Talk of Iowa

David Cavagnaro, born and raised in California, started taking pictures of insects and plants at 14, becoming fascinated with what he calls "the land of the small."  Throughout his life, he has used this love of plants to push hard to save our agricultural diversity.

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Hip-hop artist Dahlak Brathwaite was arrested after being caught with magic mushrooms as a youth.  During a show he calls Spiritrials, he raps about his arrest and how he was treated by the criminal justice system. 

"The way the criminal justice system is set up, if you are caught with drugs, you are labeled as a drug addict who needs help," he says.

Laura Beth McConahie / Flickr

Psychotherapist Jeanne Safer found the roots of her 1996 book, Beyond Motherhood: Choosing a Life Without Children, in her own life.

“I became interested because I had to be interested. I really was struggling myself to make this decision. It took me five years to do it. I really worried about it, I thought about it, I didn’t talk to many people about it because I didn’t really know anybody who was going through it.”

But once she started researching the book, she found she wasn’t alone in that struggle.

Peter Miller / Flickr

Heartening news out of Mexico this week: monarch butterfly populations at the southern end of their migration pattern are up from last year. They covered 10 acres of land, more than five times larger than their all-time population low in 2013. There’s still room for improvement—in 1996, they covered 45 acres. Donald Lewis, Iowa State University extension entomologist, says this news, while good, doesn’t mean the problem is solved.

Photo Courtesy of Pyramid Theatre Company

Pyramid Theatre Company, which intends to feature black actors and draw from plays by black playwrights, is announcing their opening season in Des Moines this summer. Ken Matt-Martin, founder and executive director of the company, says a company with this mission is needed.  

Damian Gadal / Flickr

We’re a long way from the shopping mall’s dominance of the late 80s and early 90s, but shopping still has a big effect on our culture and our economy. Dave Swenson, associate scientist in the Department of Economics at Iowa State University, says any new, sizable store almost guarantees an economic impact.

Washington Area Spark / Flickr

In May of 1917, the first class of African-American officers in U.S. military history were trained at Fort Des Moines.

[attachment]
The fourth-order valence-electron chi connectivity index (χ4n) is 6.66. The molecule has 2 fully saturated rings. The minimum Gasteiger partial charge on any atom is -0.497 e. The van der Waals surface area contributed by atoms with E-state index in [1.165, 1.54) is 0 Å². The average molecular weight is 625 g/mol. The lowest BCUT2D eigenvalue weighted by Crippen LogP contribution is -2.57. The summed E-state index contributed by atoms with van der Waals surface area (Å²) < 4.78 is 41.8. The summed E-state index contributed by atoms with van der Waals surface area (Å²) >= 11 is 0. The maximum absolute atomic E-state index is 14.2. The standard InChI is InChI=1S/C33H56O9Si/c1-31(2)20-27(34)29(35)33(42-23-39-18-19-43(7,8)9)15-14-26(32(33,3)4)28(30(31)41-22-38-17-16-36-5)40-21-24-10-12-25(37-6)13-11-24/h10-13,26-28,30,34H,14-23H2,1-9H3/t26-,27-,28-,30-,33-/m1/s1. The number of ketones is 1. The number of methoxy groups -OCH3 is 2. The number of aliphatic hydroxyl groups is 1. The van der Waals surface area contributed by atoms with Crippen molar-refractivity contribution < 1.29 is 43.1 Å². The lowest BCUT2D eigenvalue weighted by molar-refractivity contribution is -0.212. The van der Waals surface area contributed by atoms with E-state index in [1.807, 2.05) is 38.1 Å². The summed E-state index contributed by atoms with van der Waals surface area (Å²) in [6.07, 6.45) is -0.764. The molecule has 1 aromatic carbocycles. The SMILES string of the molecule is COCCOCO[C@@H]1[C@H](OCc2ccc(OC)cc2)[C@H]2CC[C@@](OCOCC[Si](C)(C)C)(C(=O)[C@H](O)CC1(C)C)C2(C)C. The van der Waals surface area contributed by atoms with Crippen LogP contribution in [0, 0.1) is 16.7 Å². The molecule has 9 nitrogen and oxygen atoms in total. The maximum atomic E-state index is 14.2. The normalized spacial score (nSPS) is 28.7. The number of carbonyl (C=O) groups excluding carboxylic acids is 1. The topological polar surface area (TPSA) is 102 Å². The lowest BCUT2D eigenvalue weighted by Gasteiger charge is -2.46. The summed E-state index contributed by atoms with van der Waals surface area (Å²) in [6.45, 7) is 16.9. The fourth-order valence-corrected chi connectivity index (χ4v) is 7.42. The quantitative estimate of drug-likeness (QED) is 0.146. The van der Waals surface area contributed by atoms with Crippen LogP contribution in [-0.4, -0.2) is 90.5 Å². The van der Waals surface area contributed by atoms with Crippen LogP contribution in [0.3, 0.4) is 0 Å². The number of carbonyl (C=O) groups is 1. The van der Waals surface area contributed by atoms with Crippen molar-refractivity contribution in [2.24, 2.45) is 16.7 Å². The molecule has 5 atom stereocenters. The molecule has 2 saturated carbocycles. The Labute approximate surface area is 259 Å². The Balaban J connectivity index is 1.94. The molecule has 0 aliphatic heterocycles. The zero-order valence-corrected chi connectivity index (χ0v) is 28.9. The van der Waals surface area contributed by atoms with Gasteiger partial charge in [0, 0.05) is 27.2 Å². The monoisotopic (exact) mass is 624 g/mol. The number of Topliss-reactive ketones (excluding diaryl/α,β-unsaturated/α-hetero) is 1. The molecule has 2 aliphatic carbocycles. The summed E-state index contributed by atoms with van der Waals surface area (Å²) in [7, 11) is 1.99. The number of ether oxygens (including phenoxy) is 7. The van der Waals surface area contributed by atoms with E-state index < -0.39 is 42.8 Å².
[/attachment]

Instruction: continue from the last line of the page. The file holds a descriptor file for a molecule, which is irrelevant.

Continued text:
Chad Williams, associate professor of African and African-American Studies at Brandeis University, says the fight to establish the class was an arduous one. Joel Spingarn, a white man and former NAACP leader, struck a deal with the General Leonard Wood: if he could find 200 acceptable candidates, they would create a training camp for them. In the end, 1200 men came to train, and 639 graduated.  

Photo Courtesy of the Institute for Figuring

The Paleozoic Era is the last time a coral reef existed in Iowa. Now, with the help of some dedicated crocheters, a coral reef, or an approximation of one, will be in the state once again.

Margaret Wertheim is the co-creator of the Crochet Coral Reef. First created in her native Australia and now spread to 35 cities in 12 countries, complex coral reefs are woven from yarn by groups of volunteers in imitation of a rapidly dying natural phenomenon.

Conservation Fund

Prairie-chickens once thrived in the prairies of Iowa, but by just after 1900, they were on the verge of extinction.  Today, these beautiful birds with a unique mating ritual can be found in only 9 of Iowa's 99 counties.

Ohio University Press

An immense and untold number of young persons have been devoted to and greatly influenced by the Nancy Drew mysteries which first appeared in 1930.   Maybe Iowans don't realize that author "Carolyn Keene" was really Ladora, Iowa native Mildred Wirt Benson, born the daughter of a country doctor in 1905.

Casey Lessard / Flickr, licensed under Creative Commons 2.0

When searching for a home, we often ask ourselves if it's a place where we can grow old, but we don't often ask whether it's the home that will allow us to age in place. Universal design helps make homes function for people with varying levels of mobility.